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Flying, Walking Vampire Bat Robot Is Back

With new, foldable wings, DALER is more capable (and bat-like) than ever

2 min read
Flying, Walking Vampire Bat Robot Is Back
With new, foldable wings, DALER is more capable (and bat-like) than ever.
Photo: EPFL

A few years ago, Ludovic Daler showed us a flying robot that he was working on that had the ability to “walk” by rotating its wings while on the ground. We love seeing designs like this that are completely, utterly out of the box, and Ludovic promised even more: 

We aim to make adaptive deployable wings... their shape could be adaptively modified to augment efficiency of forward flight, hover flight, and displacement on the ground.

With a little bit of inspiration from the common vampire bat (!), Ludovic has delivered with this updated robot that keeps its walking ability and now includes a foldable skeleton mechanism that lets it deploy and retract its wings.

The robot is called DALER (Deployable Air-Land Exploration Robot), and I’m sure it’s just a coincidence that Ludovic Daler is the lead author on a paper that’s just been published in Bionspiration & Biomimetics. The focus of the paper is, of course, the robot’s adaptive wings, which enable ground locomotion without sacrificing much weight or structural efficiency, since the rotating wingtips double as an attitude control system when the robot is in the air. The foldable wings (studying the bats helped out here) help to increase walking efficiency on the ground, and also allow the robot to squeeze into places that it might not otherwise be able to reach.

It’s obvious that DALER is, um, not the most graceful of robots when it’s stuck on the ground, but there’s a huge difference between the zero ground mobility that most aerial robots have and some ground mobility, however limited. For what it’s worth, bats operate the same way. In the air, DALER can reach 20 m/s, while on the ground, it tops out at 6 cm/s. It’s not going to get very far at 6 cm/s, but in a search and rescue scenario, the ability to move on the ground at all means that it can land and scramble around a little bit, maybe moving underneath obstructions to investigate areas that are otherwise inaccessible from the air.

The other appeal of ground mobility is that it gives a winged robot the capability to land, reorient itself, and then take off again. Rotary winged aircraft can do this, but they’re substantially less efficient over long distances. When a winged robot comes in for an autonomous landing, it’s usually better described as a controlled crash, and taking off without some form of assistance is usually impossible. DALER shouldn’t have this problem, and that’s where the research is heading next, according to EPFL:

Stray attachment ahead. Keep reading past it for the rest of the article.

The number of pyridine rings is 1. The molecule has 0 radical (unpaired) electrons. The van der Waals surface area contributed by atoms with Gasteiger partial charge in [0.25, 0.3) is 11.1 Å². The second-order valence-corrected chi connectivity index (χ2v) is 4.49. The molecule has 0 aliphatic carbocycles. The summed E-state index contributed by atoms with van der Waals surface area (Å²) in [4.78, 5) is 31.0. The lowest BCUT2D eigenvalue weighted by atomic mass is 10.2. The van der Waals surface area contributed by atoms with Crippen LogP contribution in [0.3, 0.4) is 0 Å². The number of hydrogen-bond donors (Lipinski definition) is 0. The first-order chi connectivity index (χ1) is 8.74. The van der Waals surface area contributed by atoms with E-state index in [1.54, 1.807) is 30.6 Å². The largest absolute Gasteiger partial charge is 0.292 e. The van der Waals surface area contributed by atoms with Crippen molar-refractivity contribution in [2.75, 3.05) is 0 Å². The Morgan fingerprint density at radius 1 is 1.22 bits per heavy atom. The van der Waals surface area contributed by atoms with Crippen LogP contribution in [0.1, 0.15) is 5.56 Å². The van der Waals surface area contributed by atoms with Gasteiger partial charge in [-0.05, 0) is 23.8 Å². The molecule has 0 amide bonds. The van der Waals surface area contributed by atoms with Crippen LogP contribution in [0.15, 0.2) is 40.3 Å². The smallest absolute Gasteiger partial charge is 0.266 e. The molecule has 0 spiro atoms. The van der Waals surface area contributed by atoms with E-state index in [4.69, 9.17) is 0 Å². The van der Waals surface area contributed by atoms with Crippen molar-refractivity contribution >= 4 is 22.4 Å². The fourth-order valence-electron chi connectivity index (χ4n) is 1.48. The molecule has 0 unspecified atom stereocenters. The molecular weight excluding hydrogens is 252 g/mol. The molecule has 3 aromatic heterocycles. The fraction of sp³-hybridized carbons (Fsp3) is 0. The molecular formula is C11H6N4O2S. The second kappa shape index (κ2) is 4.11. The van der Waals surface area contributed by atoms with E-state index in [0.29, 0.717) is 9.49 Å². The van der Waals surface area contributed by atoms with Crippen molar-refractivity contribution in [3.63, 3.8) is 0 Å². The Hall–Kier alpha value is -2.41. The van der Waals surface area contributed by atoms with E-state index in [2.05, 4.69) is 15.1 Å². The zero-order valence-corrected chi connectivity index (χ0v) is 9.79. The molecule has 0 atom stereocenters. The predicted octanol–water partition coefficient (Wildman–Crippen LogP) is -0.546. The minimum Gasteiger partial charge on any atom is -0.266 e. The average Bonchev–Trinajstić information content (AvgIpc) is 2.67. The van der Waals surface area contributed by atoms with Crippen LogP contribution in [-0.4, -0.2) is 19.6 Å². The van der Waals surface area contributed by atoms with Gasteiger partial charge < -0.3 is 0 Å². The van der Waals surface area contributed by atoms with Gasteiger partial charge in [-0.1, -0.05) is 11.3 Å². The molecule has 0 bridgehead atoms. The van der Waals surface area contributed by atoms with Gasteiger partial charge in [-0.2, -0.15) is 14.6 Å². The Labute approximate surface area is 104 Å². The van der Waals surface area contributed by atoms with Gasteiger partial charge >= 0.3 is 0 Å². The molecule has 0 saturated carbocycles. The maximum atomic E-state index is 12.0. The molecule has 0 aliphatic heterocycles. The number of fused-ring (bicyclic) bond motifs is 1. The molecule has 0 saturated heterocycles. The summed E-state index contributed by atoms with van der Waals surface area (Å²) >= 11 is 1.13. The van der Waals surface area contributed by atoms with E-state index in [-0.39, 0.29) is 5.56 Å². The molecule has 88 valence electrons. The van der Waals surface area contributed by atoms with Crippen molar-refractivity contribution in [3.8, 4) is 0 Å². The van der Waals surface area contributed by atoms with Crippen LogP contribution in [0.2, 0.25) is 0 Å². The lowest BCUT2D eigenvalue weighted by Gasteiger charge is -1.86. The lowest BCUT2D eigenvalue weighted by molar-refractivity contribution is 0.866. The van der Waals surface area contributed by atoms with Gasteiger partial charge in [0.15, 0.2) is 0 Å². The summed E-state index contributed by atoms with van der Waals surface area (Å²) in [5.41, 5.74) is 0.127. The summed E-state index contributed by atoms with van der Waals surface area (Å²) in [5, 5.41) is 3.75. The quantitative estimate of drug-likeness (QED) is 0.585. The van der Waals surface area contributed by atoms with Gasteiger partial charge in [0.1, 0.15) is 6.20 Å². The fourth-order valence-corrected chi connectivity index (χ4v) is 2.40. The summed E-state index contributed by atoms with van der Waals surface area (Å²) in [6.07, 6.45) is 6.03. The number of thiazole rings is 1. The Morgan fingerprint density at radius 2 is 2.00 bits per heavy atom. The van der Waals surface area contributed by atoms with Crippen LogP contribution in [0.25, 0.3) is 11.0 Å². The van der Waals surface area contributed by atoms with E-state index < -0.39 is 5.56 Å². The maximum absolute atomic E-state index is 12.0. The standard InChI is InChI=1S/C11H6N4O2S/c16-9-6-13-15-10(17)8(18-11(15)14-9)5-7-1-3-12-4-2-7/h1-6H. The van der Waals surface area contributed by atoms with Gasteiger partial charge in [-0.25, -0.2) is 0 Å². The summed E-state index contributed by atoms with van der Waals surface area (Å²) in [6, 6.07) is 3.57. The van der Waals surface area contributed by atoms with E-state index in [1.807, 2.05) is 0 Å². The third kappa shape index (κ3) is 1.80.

Future development of the DALER will include the possibility to hover and to take off autonomously from the ground in order to allow the robot to return to the air and come back to base after the mission.

[ DALER ] via [ EPFL ]

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The Bionic-Hand Arms Race

The prosthetics industry is too focused on high-tech limbs that are complicated, costly, and often impractical

12 min read
A photograph of a young woman with brown eyes and neck length hair dyed rose gold sits at a white table. In one hand she holds a carbon fiber robotic arm and hand. Her other arm ends near her elbow. Her short sleeve shirt has a pattern on it of illustrated hands.

The author, Britt Young, holding her Ottobock bebionic bionic arm.

Gabriela Hasbun. Makeup: Maria Nguyen for MAC cosmetics; Hair: Joan Laqui for Living Proof

In Jules Verne’s 1865 novel From the Earth to the Moon, members of the fictitious Baltimore Gun Club, all disabled Civil War veterans, restlessly search for a new enemy to conquer. They had spent the war innovating new, deadlier weaponry. By the war’s end, with “not quite one arm between four persons, and exactly two legs between six,” these self-taught amputee-weaponsmiths decide to repurpose their skills toward a new projectile: a rocket ship.

The story of the Baltimore Gun Club propelling themselves to the moon is about the extraordinary masculine power of the veteran, who doesn’t simply “overcome” his disability; he derives power and ambition from it. Their “crutches, wooden legs, artificial arms, steel hooks, caoutchouc [rubber] jaws, silver craniums [and] platinum noses” don’t play leading roles in their personalities—they are merely tools on their bodies. These piecemeal men are unlikely crusaders of invention with an even more unlikely mission. And yet who better to design the next great leap in technology than men remade by technology themselves?

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